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  • Print publication year: 2016
  • Online publication date: November 2016

16 - Sexual Prejudice: Advances in Conceptual and Empirical Models

from Part II - Prejudice in Specific Domains
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Summary

Considerable advances have occurred in the study of prejudice against sexual minorities (e.g., lesbian, gay, bisexual, or transgender individuals) across multiple fields of psychology in recent years. With this growing attention, scholars have proposed more refined and nuanced conceptualizations of sexual prejudice, documented varied ways in which it is expressed, identified multiple underlying predictors, and pointed to emerging issues that require concerted interdisciplinary approaches to address. There is also a substantial literature base documenting discrimination against sexual minorities and its many physical, mental, and behavioral health consequences (Katz-Wise & Hyde, 2012; Meyer, 2003). For the purpose of this chapter, however, we focus on the construct of sexual prejudice itself and seek to provide an understanding of individual factors and social processes that contribute to its development and perpetuation.

Operationalizing Sexual Prejudice

Scholars have proposed and used varying terminology for the continually evolving concept of sexual prejudice as it is now understood; of these terms, “homophobia” (largely attributed to Weinberg, 1972) has been the most enduring and widely used in research and popular culture. Herek (2004) provided a rich review and critique of these terms, with an emphasis on homophobia, and considered the historical and societal context in which this term first originated and was later revised. In his critique, Herek noted important limitations to the term “homophobia,” including (a) it rarely refers to an intense, irrational fear of sexual minorities; (b) it is framed through the lens of psychopathology but is not meant as a diagnosis; (c) it has inadequately reflected the role of broader social norms and processes in shaping individuals’ attitudes; (d) more recently its operationalization has become diffuse as a consequence of being applied to a rather large range of ideas; and (e) it is often considered synonymous with prejudice toward gay men specifically rather than sexual minorities more expansively. Consequently, although many researchers use the term “homophobia” to capture a range of interrelated concepts (e.g., individuals’ negative attitudes toward non-heterosexuals, discriminatory social policies or institutions), it has steadily been replaced by terms such as “sexual stigma,” “heterosexism,” and “sexual prejudice,” which we describe next.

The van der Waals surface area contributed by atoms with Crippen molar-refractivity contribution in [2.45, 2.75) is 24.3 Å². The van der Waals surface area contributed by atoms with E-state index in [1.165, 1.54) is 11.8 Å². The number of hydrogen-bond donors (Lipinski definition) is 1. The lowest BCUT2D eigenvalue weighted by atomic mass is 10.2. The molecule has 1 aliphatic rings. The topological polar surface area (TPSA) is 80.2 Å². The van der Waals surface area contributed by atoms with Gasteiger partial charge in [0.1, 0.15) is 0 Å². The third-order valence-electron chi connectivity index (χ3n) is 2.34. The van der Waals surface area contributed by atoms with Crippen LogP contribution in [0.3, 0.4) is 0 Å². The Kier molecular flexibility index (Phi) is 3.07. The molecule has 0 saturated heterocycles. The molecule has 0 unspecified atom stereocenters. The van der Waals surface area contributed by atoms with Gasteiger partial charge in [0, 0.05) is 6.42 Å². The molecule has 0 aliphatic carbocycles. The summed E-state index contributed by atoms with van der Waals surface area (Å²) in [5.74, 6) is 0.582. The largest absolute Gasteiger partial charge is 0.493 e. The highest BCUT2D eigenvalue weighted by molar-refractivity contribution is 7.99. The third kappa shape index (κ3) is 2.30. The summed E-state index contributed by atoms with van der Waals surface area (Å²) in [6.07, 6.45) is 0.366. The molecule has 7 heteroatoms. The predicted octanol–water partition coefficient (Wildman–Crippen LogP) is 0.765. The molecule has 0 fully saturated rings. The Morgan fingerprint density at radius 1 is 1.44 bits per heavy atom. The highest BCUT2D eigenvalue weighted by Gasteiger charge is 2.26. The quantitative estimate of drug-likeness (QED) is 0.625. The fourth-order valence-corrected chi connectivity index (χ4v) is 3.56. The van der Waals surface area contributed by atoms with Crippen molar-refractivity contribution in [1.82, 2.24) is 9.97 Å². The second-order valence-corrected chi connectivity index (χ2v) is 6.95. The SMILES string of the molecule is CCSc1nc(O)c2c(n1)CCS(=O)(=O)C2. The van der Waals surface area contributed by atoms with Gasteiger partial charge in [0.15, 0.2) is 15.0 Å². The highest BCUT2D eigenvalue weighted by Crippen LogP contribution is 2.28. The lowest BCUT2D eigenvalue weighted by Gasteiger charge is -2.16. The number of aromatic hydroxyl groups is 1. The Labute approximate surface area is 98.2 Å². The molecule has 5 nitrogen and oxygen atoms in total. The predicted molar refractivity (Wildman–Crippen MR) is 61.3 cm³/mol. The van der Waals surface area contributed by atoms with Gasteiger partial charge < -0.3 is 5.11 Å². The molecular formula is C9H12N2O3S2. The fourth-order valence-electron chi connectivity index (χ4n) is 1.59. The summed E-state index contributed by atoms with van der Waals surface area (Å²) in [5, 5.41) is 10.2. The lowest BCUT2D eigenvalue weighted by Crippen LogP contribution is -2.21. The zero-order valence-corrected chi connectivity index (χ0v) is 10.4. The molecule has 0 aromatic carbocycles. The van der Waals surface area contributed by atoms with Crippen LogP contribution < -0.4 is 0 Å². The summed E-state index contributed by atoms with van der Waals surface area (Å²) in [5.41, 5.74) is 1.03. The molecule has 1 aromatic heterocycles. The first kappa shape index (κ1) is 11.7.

Sexual stigma may be defined as the collective belief among members of society that non-heterosexual identities, feelings, or behaviors are wrong and inferior to heterosexual identities, feelings, or behaviors (Herek, 2004).

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